Toward this end, ski boots have been equipped with springs and other types of hardware to provide flexion control. Since snow and ice tend to build up on the hardware, these flexion control devices may not be dependable or effective and may even be dangerous.

The Robran et al. U.S. Pat. No. 4,095,356, issued June 20, 1978, discloses a ski boot in which opposed edges of the upper and lower shells define between them a pocketshaped cavity which accommodates a transversely extending resilient band to limit and control the flexion of the upper shell relative to the lower shell. The flexion characteristics can be adjusted by substituting a resilient band of different resiliency. The flexion control of the Robran et al. ski boot cannot be adjusted while the ski boot is worn by the skier.

The Salomon U.S. Pat. No. 4,455,768, issued June 26, 1984, discloses a ski boot in which the flexion can be adjusted by the skier while the ski boot is worn by the skier. The Salomon flexion control embodies a band which extends across at least part of the instep of the lower shell and a cursor which is slidably adjusted within the groove formed between the lower edge of the upper shell and the upper edge of the lower shell. The band is attached at opposite ends to either the lower shell or the lower cuff portion of the upper shell, and the cursor transmits the movement of the lower edge of the upper shell to the span of the band intermediate its anchored ends. In the Salomon flexion control, the resistance to the flexion of the upper shell relative to the lower shell is generally offset from the fore-and-aft centerline of the lower shell and, therefore, unsymmetrical with respect to the pivots of the upper shell.

SUMMARY OF THE INVENTION

The aim of the present invention is to provide a control device for controlling the resistance to forward movement of the upper shell of the ski boot relative to the lower shell with the upper applying force to the lower symmetrically, whereby the dynamic symmetry of the boot is maintained.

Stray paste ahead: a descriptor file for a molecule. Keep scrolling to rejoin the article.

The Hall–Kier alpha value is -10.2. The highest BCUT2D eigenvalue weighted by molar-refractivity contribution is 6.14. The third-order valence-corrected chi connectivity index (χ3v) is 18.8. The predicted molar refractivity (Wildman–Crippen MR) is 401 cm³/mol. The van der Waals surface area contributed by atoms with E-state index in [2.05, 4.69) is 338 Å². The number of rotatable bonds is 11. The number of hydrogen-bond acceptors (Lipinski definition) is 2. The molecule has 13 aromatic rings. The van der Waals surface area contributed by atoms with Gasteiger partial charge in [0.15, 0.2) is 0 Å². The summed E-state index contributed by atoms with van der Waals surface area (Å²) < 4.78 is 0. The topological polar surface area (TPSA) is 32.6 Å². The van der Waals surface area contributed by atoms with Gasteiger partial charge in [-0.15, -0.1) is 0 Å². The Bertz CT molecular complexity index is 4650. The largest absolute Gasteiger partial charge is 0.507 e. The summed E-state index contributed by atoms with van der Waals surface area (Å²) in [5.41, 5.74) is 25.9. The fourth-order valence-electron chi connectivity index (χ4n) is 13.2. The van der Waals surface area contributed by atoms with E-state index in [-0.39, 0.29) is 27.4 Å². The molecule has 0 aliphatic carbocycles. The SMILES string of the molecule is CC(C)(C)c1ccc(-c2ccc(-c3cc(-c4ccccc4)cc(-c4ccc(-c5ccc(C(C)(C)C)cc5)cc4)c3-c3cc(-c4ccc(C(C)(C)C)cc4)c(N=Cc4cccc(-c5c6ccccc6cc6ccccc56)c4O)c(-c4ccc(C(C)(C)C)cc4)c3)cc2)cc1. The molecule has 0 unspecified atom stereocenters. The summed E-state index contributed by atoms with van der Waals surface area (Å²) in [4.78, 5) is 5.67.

More particularly, the improved flexion control for a ski boot of the present invention is achieved by an adjustable band of variable elasticity in transversal compression interposed between the upper and lower shells of the ski boot. The elasticity of the operative section of the band determines the resistance that it offers the forward displacement of the lower end of the upper shell, and it varies progressively along the transverse length of the band from one transverse section to the next, so that by selecting an operative section of the band, the flexion between the upper and lower shells can be easily and quickly adjusted while the ski boot is used on a slope.

In the preferred embodiment, the operative section of the band is engaged by a bumper extending forwardly from the lower end of the upper shell and located generally along the fore-and-aft centerline of the lower shell so that the operative section of the band which resists the forward movement of the upper shell is located on the lower shell symmetrically with respect to the pivots of the upper shell.

DESCRIPTION OF THE DRAWINGS

For a more complete understanding of the present invention, reference can be made to the detailed description which follows and to the accompanying drawings, in which:

FIG. 1 is a perspective view of a ski boot embodying the present invention.